MF: A lot of art making today seems to exist in this circuit: drag things off the Internet, materialize it, exhibit it, photograph it, and feed it back onto the Internet. Your art is undeniably “internetty,” but you still insist on the physical, sculptural, 1:1 experience.

HM: I use the Internet a lot, but more as an immediate tool for looping and grounding things than anything else—the potential for accidental discovery is intensified because of the way disparate patterns of informational traffic are digitally fitted together. Google has become a piece of “equipment” with the same kind of pragmatic studio function as a hammer or a drill. Its primary use for me is as an indexical catalyst; you wander around seeing things every day, flexing theft habits, hoarding snapshots, and the Internet somehow scratches a nerve that tips all the ideas over the edge. Things form and dissolve very quickly. It’s often a question of gathering the right kind of formal thinking to carry the visual conversations forward, analog research waiting for the material conjunctions to hit you on the head.

MF: The hands-on/hands-off plot thickens: you make many of your objects from scratch, but you don’t necessarily give that fact away. What essentially looks like found objects, assemblages, montages of appropriated material is more or less crafted sculpture. Is that right?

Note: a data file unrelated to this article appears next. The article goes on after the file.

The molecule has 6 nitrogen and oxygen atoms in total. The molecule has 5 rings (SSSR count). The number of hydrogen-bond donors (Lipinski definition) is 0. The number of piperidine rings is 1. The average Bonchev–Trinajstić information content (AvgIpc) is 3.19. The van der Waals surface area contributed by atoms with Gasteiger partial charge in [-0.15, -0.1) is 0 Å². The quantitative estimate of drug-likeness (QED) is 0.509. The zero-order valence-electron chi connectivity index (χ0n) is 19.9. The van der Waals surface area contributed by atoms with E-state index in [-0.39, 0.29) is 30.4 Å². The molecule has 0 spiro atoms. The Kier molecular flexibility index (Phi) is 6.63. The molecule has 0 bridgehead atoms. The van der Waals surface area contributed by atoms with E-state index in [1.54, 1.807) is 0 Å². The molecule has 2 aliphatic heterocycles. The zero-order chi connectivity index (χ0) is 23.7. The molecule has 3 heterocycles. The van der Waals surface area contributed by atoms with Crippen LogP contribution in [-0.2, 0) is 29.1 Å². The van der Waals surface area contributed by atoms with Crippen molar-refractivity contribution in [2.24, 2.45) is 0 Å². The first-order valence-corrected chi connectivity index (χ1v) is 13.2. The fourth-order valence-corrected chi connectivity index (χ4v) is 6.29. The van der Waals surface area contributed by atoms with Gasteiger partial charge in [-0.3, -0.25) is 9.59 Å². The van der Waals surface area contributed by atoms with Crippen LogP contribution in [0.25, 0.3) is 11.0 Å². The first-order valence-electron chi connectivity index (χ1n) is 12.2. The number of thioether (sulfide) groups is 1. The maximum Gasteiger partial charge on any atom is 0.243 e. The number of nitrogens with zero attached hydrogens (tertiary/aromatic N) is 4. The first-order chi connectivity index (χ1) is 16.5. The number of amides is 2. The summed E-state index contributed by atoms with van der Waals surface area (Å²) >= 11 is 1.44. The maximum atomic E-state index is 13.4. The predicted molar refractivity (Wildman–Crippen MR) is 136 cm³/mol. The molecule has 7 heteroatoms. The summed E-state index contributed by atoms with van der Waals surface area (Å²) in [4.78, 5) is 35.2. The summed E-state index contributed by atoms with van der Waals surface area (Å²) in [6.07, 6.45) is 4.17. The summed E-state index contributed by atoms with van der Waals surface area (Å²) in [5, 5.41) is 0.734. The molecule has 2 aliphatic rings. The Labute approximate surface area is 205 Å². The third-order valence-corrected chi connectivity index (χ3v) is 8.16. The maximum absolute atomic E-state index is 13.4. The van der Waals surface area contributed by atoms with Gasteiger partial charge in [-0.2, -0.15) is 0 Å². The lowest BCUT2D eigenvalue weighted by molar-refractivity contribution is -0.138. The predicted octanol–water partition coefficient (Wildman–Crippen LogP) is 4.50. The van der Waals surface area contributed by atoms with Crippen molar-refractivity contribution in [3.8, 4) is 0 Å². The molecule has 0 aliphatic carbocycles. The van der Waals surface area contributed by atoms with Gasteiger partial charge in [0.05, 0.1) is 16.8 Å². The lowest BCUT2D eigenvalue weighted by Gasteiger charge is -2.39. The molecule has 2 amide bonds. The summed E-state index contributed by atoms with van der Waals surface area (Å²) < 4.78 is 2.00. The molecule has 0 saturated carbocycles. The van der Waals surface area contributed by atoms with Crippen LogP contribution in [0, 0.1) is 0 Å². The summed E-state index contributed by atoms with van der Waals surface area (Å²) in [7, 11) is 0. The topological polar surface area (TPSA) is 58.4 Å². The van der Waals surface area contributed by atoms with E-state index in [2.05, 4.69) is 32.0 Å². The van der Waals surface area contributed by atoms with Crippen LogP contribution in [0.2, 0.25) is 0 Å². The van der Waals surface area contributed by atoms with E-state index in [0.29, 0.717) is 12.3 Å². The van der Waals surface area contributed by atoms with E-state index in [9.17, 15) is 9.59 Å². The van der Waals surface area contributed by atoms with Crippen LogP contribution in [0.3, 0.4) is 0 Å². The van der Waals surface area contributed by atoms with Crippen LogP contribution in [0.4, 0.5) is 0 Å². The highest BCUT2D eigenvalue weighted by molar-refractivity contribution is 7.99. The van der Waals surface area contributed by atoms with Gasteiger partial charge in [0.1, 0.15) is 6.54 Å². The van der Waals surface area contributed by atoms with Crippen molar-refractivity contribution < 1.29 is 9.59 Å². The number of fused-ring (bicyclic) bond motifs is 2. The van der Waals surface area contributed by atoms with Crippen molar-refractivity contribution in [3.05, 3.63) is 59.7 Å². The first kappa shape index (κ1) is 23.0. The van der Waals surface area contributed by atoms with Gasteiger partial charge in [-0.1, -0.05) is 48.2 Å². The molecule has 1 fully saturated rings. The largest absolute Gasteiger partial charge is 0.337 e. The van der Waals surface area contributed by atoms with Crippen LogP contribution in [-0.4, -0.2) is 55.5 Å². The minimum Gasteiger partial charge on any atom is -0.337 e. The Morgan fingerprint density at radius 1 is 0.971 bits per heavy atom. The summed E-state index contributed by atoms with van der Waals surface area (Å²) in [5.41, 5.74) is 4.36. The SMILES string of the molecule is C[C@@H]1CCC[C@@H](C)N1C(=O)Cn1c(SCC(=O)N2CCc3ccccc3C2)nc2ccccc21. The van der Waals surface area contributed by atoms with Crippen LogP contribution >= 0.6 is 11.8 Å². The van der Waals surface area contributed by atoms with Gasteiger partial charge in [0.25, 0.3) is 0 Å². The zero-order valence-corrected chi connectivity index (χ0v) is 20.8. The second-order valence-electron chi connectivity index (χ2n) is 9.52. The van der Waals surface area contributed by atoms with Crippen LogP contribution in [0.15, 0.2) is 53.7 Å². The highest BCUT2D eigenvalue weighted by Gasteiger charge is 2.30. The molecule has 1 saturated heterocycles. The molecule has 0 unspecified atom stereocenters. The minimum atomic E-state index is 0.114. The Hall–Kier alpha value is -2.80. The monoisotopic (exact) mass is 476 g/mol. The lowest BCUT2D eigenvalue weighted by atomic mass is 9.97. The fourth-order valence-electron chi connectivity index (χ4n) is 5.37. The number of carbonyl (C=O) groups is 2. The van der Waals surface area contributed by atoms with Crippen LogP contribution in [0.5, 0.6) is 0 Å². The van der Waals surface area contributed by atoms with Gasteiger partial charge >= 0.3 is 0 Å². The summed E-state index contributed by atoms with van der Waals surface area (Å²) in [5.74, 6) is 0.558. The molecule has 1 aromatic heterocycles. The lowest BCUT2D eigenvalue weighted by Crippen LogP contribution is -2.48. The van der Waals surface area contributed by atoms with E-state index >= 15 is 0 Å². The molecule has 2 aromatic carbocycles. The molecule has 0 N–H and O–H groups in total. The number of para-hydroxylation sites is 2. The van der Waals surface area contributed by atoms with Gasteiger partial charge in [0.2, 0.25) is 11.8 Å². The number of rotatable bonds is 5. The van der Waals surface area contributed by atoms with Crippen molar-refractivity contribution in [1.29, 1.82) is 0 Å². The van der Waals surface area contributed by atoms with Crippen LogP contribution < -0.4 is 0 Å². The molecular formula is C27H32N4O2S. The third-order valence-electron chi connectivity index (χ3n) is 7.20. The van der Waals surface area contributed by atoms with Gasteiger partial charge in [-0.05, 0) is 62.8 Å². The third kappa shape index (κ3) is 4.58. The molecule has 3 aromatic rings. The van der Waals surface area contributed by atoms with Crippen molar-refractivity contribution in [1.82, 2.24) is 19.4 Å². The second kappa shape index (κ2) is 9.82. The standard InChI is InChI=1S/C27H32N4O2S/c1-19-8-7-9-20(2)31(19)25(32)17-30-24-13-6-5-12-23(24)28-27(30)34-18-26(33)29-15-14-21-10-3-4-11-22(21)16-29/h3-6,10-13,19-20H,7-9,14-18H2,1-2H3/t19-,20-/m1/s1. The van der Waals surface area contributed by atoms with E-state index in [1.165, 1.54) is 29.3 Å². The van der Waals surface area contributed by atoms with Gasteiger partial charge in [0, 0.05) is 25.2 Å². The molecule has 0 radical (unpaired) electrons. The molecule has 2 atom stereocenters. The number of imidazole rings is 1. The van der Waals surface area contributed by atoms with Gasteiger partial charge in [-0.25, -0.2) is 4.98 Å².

HM: Where possible, everything is fabricated from the very beginning. I don’t have a problem with the idea of a readymade, but it means that you’re already having to deal with an external set of intentions, something assigned a way to be understood. So adopting an object into a new sculpture necessarily involves some kind of primary disguise. Concrete, certain wood grains, pop rivets will always imply the look of industry or a type of branded commerce because we are accustomed to seeing them as totalized products—in the legs of a chair, a car door handle, bridges—and you don’t often question where or how it was made; only the end point is visible. So you can import the idea of something, exploit the emotional and social strains embedded, and reassemble a look that is slightly off-kilter but somehow foggily recognizable. For me, work really flops over if there’s no investment in the way it leaves the studio, how it is touched, thrown around. there’s a specific kind of wonkiness to the things I make, a balance between a finish—the seamless coldness of fabrication—and then a kind of assertive crappiness. Sometimes there’s more humor in using polystyrene or clay—“pathetic” can be really useful, cynical even. You’re reading the weight. And a surface that has been welded with drippy beads, strained under massive heat, and ground repeatedly can be powder-coated and all that labor in the touch is completely displaced. The finish now “looks good,” and in that there is a hint of artifice.